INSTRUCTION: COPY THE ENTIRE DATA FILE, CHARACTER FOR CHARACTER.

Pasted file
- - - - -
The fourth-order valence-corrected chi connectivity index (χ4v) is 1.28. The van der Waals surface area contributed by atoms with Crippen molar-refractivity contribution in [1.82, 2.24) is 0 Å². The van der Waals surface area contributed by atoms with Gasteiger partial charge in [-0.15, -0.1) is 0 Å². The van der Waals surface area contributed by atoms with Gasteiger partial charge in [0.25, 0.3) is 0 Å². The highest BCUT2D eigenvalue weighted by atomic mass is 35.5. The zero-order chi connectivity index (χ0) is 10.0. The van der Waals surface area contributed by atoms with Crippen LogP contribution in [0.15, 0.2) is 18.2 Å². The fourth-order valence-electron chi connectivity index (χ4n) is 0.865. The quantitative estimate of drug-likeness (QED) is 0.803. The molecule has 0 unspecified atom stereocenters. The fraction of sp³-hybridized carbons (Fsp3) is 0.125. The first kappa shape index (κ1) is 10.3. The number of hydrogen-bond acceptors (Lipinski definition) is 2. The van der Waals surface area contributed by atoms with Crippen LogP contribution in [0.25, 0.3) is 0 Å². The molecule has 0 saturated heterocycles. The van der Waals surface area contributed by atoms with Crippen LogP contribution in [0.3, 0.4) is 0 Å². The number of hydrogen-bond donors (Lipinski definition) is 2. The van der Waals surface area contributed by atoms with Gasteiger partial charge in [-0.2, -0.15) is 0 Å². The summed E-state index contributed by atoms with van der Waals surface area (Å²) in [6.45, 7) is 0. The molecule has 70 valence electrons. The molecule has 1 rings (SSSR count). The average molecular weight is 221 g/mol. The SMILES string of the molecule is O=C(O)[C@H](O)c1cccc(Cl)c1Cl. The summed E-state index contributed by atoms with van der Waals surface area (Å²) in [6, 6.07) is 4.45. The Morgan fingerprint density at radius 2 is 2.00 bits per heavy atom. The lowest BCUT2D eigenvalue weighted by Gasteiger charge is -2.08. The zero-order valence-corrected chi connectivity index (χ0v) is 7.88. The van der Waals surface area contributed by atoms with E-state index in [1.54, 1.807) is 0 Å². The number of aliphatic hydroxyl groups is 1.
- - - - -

The fourth-order valence-corrected chi connectivity index (χ4v) is 1.28. The van der Waals surface area contributed by atoms with Crippen molar-refractivity contribution in [1.82, 2.24) is 0 Å². The van der Waals surface area contributed by atoms with Gasteiger partial charge in [-0.15, -0.1) is 0 Å². The van der Waals surface area contributed by atoms with Gasteiger partial charge in [0.25, 0.3) is 0 Å². The highest BCUT2D eigenvalue weighted by atomic mass is 35.5. The zero-order chi connectivity index (χ0) is 10.0. The van der Waals surface area contributed by atoms with Crippen LogP contribution in [0.15, 0.2) is 18.2 Å². The fourth-order valence-electron chi connectivity index (χ4n) is 0.865. The quantitative estimate of drug-likeness (QED) is 0.803. The molecule has 0 unspecified atom stereocenters. The fraction of sp³-hybridized carbons (Fsp3) is 0.125. The first kappa shape index (κ1) is 10.3. The number of hydrogen-bond acceptors (Lipinski definition) is 2. The van der Waals surface area contributed by atoms with Crippen LogP contribution in [0.25, 0.3) is 0 Å². The molecule has 0 saturated heterocycles. The van der Waals surface area contributed by atoms with Crippen LogP contribution in [0.3, 0.4) is 0 Å². The number of hydrogen-bond donors (Lipinski definition) is 2. The van der Waals surface area contributed by atoms with Gasteiger partial charge in [-0.2, -0.15) is 0 Å². The summed E-state index contributed by atoms with van der Waals surface area (Å²) in [6.45, 7) is 0. The molecule has 70 valence electrons. The molecule has 1 rings (SSSR count). The average molecular weight is 221 g/mol. The SMILES string of the molecule is O=C(O)[C@H](O)c1cccc(Cl)c1Cl. The summed E-state index contributed by atoms with van der Waals surface area (Å²) in [6, 6.07) is 4.45. The Morgan fingerprint density at radius 2 is 2.00 bits per heavy atom. The lowest BCUT2D eigenvalue weighted by Gasteiger charge is -2.08. The zero-order valence-corrected chi connectivity index (χ0v) is 7.88. The van der Waals surface area contributed by atoms with E-state index in [1.54, 1.807) is 0 Å². The number of aliphatic hydroxyl groups is 1.